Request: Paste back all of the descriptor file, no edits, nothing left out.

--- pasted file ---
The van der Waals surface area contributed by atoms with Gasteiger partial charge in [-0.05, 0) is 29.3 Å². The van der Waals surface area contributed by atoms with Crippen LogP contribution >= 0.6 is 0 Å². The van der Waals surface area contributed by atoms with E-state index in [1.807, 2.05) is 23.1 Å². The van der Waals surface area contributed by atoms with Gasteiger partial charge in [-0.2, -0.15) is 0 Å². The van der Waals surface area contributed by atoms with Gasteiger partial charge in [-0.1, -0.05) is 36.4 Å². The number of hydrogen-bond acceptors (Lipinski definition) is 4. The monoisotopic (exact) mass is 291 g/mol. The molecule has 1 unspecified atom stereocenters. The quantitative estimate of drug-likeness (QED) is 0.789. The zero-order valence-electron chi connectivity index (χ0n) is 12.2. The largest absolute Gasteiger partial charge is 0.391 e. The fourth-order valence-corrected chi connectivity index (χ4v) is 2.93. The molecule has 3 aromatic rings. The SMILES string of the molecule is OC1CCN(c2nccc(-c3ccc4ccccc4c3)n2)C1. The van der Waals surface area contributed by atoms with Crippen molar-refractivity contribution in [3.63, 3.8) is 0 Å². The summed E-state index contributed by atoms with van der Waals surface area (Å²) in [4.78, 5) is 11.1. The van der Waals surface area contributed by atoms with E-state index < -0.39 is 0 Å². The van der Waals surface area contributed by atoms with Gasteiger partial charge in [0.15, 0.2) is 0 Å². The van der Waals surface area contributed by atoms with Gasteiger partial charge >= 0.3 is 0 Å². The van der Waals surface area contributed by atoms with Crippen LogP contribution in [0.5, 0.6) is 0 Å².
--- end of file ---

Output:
The van der Waals surface area contributed by atoms with Gasteiger partial charge in [-0.05, 0) is 29.3 Å². The van der Waals surface area contributed by atoms with Crippen LogP contribution >= 0.6 is 0 Å². The van der Waals surface area contributed by atoms with E-state index in [1.807, 2.05) is 23.1 Å². The van der Waals surface area contributed by atoms with Gasteiger partial charge in [-0.2, -0.15) is 0 Å². The van der Waals surface area contributed by atoms with Gasteiger partial charge in [-0.1, -0.05) is 36.4 Å². The number of hydrogen-bond acceptors (Lipinski definition) is 4. The monoisotopic (exact) mass is 291 g/mol. The molecule has 1 unspecified atom stereocenters. The quantitative estimate of drug-likeness (QED) is 0.789. The zero-order valence-electron chi connectivity index (χ0n) is 12.2. The largest absolute Gasteiger partial charge is 0.391 e. The fourth-order valence-corrected chi connectivity index (χ4v) is 2.93. The molecule has 3 aromatic rings. The SMILES string of the molecule is OC1CCN(c2nccc(-c3ccc4ccccc4c3)n2)C1. The van der Waals surface area contributed by atoms with Crippen molar-refractivity contribution in [3.63, 3.8) is 0 Å². The summed E-state index contributed by atoms with van der Waals surface area (Å²) in [4.78, 5) is 11.1. The van der Waals surface area contributed by atoms with E-state index < -0.39 is 0 Å². The van der Waals surface area contributed by atoms with Gasteiger partial charge in [0.15, 0.2) is 0 Å². The van der Waals surface area contributed by atoms with Gasteiger partial charge >= 0.3 is 0 Å². The van der Waals surface area contributed by atoms with Crippen LogP contribution in [0.5, 0.6) is 0 Å².